5 years ago

Body shape index: Sex-specific differences in predictive power for all-cause mortality in the Japanese population

Yuji Sato, Tsuneo Konta, Kazuhiko Tsuruya, Toshiki Moriyama, Masahide Kondo, Kunitoshi Iseki, Kunihiro Yamagata, Masato Kasahara, Shouichi Fujimoto, Tsuyoshi Watanabe, Ichiei Narita, Yugo Shibagaki, Koichi Asahi

by Yuji Sato, Shouichi Fujimoto, Tsuneo Konta, Kunitoshi Iseki, Toshiki Moriyama, Kunihiro Yamagata, Kazuhiko Tsuruya, Ichiei Narita, Masahide Kondo, Masato Kasahara, Yugo Shibagaki, Koichi Asahi, Tsuyoshi Watanabe


While body mass index (BMI) is the most widely used anthropometric measure, its association with all-cause mortality is generally J-shaped or U-shaped. A body shape index (ABSI) is a recently formulated anthropometric measure that shows linear relationship to all-cause mortality, especially in Caucasian cohorts. We aimed to address the relationship between ABSI and all-cause mortality in Asians and to assess the influence of sex difference and of chronic kidney disease (CKD) on this relationship.


This was a longitudinal cohort study assessing the association of ABSI, BMI, waist circumference (WC), and waist-to-height ratio (WHtR) with all-cause mortality in a Japanese nationwide Specific Health Checkup database. The study enrolled 160,625 participants followed-up between 2008 and 2012. We calculated the all-cause mortality risk associated with a 1-standard deviation increase (+1SD) in ABSI, BMI, WC, or WHtR in cohorts stratified by sex and the presence of CKD.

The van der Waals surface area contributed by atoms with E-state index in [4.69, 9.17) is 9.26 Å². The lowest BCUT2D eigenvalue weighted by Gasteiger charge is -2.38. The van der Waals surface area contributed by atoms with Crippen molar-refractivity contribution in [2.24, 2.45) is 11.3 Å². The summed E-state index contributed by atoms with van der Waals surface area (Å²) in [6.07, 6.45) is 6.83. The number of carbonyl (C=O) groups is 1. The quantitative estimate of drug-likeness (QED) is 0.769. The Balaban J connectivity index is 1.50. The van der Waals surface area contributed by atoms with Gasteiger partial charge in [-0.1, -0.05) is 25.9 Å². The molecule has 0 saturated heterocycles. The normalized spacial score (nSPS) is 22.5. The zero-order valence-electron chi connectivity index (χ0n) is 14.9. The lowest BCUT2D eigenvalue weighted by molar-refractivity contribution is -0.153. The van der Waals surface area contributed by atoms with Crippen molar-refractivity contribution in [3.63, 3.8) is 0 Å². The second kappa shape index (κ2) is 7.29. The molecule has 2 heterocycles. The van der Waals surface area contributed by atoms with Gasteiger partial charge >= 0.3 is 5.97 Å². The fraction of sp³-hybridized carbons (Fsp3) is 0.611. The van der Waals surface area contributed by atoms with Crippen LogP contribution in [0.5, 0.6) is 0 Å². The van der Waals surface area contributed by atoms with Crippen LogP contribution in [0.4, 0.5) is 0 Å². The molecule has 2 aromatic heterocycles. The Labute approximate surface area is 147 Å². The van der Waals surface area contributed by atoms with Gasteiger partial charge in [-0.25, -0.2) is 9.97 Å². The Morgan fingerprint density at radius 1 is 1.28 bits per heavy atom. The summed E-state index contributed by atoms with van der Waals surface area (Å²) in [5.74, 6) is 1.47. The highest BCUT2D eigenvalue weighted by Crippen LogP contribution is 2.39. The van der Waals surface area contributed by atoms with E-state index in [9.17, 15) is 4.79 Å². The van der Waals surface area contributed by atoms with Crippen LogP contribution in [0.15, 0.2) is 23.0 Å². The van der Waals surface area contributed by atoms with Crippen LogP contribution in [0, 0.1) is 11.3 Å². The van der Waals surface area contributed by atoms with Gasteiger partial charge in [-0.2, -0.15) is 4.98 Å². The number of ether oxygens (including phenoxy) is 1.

During the 4-year follow up, 1.3% of participants died. In men, ABSI (+1SD) significantly increased the risk for all-cause mortality after adjusting for other known risk factors including CKD; hazard ratio (HR) and 95% confidence intervals (CI) of non-CKD cohort, 1.30 (1.18 to 1.43), p<0.01; HR and 95%CI of CKD cohort, 1.16 (1.01 to 1.34), p = 0.04. In women, ABSI (+1SD) did not show significant association with all-cause mortality, especially in the CKD cohort; HR and 95% CI of non-CKD cohort, 1.07 (0.99 to 1.17), p = 0.09; HR and 95%CI of CKD cohort, 0.98 (0.84 to 1.14), p = 0.78. Conversely, BMI (+1SD) was associated with significantly lower risk in men, although minimal association was found in women. WC and WHtR showed little association with all-cause mortality. On stratification per ABSI quartiles, mortality risk increased linearly and significantly with ABSI in men, but not in women with CKD. Both BMI and WC showed significant but U-shaped association with mortality in the non-CKD cohort and in men with CKD. WHtR also showed significant U-shaped association with mortality in men.


In the Japanese population, ABSI showed significant and linear correlation with mortality risk in men but not in women, especially in the presence of CKD.

Publisher URL: http://journals.plos.org/plosone/article

DOI: 10.1371/journal.pone.0177779

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